- Posted by alpina_admin
- On 4th July 2017
- 0 Comments
- A-Players, Diversity, international expansion, Scale-ups, talent
When you begin to look at international expansion for your growing technology venture, you know that things are getting exciting. But with fresh opportunities come the inevitable challenges; not least when it comes to finding your ideal hires in an unfamiliar overseas market.
On the journey to grow a global business, how can you find a team of professionals who will be able to drive forward the business, live and breathe its mission and values, deliver with a consistently high degree of performance…. and be ready, willing and able to operate with an international market in mind?
The people you need
A global team needs to have an excellent understanding of both your industry and the markets in which you are planning to operate. They will need to be prepared to travel overseas, work strange hours according to different time zones, cold call suppliers and customers that may speak a different language and be prepared to learn about the cultural differences that come with doing business in another country.
The challenges involved in working across international markets mean that these roles are not suited to all. You need to find good people who are excited and passionate about working with a global market and possess the attributes needed to operate in complex environments, representing your business as a trusted ambassador throughout.
The importance of diversity
So what sort of people are you looking for? Diverse backgrounds are key. When you begin to expand overseas, you are in fresh territory in every sense and you need innovation and creative ideas as to how you can make it happen. Look for people who speak up when they have an idea and avoid any kind of cloning effect in your hires, or groupthink where everyone just nods along to the first idea. Make no mistake; breaking into an international market is hard and you’ll need to stay hungry, nimble, innovative and one step ahead of the competition.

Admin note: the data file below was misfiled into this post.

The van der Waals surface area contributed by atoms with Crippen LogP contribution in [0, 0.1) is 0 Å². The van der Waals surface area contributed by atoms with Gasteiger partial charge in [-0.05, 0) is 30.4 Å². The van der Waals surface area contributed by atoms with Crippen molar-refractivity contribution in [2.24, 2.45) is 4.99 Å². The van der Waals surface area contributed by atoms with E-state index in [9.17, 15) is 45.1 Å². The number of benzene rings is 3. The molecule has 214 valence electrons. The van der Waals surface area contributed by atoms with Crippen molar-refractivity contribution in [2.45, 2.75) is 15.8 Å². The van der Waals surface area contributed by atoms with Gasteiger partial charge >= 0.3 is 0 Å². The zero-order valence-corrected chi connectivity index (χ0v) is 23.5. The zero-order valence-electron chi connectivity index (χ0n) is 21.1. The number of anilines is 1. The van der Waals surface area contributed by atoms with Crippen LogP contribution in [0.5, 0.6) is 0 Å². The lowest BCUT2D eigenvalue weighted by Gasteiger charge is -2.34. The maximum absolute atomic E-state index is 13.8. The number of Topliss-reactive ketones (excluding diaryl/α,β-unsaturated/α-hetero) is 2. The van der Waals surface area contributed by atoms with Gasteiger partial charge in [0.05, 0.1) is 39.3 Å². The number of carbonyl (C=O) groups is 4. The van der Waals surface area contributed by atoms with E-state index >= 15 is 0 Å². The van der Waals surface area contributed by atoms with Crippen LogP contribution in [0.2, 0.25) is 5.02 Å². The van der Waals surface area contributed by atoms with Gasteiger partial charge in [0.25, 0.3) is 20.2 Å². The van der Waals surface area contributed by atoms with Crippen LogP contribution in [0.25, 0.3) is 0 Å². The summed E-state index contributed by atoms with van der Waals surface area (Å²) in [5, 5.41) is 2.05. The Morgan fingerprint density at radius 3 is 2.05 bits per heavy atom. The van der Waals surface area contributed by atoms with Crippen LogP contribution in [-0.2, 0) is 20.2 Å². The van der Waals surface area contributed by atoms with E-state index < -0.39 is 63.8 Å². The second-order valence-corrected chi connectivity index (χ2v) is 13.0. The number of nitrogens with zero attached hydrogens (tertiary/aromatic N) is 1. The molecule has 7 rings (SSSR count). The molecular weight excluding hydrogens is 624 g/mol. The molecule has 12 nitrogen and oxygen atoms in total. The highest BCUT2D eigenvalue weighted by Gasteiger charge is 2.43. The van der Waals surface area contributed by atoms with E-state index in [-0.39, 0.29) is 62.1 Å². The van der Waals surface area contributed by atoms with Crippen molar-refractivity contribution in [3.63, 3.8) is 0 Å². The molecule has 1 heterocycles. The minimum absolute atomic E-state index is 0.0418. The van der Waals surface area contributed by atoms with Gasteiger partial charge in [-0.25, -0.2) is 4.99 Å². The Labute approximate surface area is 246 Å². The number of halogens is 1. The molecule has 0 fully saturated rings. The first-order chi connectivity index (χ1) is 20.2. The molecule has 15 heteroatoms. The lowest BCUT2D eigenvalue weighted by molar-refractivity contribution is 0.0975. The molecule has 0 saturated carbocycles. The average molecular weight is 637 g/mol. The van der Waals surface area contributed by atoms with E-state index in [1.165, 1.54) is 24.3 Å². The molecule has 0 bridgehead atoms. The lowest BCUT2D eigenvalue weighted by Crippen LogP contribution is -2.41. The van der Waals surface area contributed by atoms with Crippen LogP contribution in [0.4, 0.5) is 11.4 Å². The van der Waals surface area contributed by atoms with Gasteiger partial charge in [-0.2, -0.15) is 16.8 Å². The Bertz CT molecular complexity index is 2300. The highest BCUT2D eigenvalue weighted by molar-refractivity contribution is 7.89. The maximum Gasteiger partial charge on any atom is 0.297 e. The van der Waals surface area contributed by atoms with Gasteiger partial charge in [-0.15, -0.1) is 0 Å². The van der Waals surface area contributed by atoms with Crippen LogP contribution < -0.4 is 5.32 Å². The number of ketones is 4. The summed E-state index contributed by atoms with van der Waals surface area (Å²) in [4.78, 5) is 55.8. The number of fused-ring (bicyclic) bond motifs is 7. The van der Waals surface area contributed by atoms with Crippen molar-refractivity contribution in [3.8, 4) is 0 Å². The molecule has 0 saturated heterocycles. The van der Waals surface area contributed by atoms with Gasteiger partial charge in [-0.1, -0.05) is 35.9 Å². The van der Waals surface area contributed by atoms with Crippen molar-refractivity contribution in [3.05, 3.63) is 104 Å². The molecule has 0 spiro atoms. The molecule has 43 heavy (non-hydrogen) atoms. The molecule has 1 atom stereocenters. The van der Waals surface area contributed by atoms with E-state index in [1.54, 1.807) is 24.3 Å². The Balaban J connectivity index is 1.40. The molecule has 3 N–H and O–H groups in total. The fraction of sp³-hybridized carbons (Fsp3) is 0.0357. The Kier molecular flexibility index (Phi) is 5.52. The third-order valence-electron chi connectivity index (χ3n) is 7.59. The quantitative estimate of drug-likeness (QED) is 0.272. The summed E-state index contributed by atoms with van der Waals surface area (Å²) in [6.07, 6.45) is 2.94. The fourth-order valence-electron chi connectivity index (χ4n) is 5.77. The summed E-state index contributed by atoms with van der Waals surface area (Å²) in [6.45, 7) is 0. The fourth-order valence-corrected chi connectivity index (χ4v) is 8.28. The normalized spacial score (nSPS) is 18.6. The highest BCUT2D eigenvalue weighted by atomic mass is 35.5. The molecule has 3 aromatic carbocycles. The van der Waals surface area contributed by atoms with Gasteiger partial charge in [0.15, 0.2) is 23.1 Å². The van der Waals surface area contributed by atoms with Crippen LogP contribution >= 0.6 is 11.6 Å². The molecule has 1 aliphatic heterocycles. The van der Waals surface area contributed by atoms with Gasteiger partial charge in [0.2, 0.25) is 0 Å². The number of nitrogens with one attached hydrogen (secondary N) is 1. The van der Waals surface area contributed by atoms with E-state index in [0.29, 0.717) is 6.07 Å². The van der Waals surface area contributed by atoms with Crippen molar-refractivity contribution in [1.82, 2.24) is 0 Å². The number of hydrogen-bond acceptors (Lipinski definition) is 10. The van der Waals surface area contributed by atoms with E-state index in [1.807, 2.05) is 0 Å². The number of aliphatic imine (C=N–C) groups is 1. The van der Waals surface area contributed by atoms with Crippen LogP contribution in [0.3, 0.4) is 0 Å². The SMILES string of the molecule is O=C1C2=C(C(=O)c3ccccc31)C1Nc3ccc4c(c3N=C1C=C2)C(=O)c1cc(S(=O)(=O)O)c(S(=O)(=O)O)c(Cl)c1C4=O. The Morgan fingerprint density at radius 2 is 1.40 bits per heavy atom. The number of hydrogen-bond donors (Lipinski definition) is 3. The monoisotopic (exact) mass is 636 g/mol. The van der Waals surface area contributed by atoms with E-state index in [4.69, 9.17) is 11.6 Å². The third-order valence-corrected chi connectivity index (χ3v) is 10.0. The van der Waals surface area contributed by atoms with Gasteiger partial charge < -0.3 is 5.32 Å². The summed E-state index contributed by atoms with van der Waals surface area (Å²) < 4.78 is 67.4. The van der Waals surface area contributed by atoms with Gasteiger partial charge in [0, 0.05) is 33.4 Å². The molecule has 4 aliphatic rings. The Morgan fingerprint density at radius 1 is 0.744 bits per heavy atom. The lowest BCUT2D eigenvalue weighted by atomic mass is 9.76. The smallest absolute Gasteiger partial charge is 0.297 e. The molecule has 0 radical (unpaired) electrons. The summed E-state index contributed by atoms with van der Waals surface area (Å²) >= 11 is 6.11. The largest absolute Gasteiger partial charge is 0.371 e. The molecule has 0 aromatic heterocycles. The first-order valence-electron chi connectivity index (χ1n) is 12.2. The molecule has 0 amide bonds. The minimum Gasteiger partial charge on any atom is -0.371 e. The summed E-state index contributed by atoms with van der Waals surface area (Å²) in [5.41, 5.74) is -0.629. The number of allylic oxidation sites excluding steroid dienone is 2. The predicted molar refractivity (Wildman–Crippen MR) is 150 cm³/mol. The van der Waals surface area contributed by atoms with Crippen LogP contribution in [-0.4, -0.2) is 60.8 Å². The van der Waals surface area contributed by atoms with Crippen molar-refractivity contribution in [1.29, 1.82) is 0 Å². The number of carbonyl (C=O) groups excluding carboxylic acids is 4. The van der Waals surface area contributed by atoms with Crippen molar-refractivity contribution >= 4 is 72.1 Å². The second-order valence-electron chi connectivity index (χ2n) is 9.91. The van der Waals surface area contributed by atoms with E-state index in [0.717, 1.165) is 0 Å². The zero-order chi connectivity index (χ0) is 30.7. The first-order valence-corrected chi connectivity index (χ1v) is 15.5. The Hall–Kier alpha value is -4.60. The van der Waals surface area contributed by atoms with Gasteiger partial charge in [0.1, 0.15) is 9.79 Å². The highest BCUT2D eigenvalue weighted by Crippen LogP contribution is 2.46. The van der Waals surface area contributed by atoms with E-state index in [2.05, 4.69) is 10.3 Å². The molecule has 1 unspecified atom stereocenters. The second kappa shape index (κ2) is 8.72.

Right time, wrong place
Remember, too, that if you find an outstanding individual with pertinent domain expertise who specialises in a region in which you’re not yet operating – or who is geographically located there – don’t cut them loose. If they demonstrate great potential, bring them in now. With high achievers who love a challenge, you can set them the task of analysing their market for a possible launch in 1-2 years.
Internal talent mobilisation
Make sure you have an internal scheme in place to identify and then mobilise employees with the right potential. These budding stars will be seeking out challenges, big projects and opportunities to shine – and your new global project could be it. Don’t worry about how many years in the job they have or which department they have come from. Again, seek out the pattern of achievement and then allocate them to a role on your global team, with a mentor if necessary.
Promote your globalisation plans
In recruiting externally, talk about your plans for global market development. This will attract ambitious candidates who are keen to broaden their horizons and position themselves for exciting senior roles that involve travel. And what could be more exciting than working abroad?
Train in cultural differences
Business in Taiwan is a very different proposition to doing business in England or America. Academic models talk about power distance, degrees of masculinity and femininity in cultures, accepted and taboo practices and individualism versus collectivism. But these are more than just interesting academic theories. If your employees are to succeed in overseas markets, they need to know how to handle themselves and to engage with local customers, suppliers, staff and partners. So train them accordingly and invest heavily in this. Remember how easy it can be to lose a valuable relationship by doing something that is seen as being disrespectful or gauche in a local culture.
When the time comes to set up an overseas office, don’t forget to offer plenty of support to any relocating employees. Offer an effective relocation service delivered by a professional outsourcer and cover their entire costs to move. Make sure they have settling-in money, accommodation to move into and the emotional and practical support needed to deal with moving and living in a new country.
And as CEO – or Global Sales Leader – get on that plane and get to know your new teams and ensure that your mission, culture, vision and values are being shared correctly. Remember, your overseas company is your creation, but its global ambitions will only succeed with the right people and support in place.
This article was written by Gary Reeman, Managing Director, AlpinaSearch.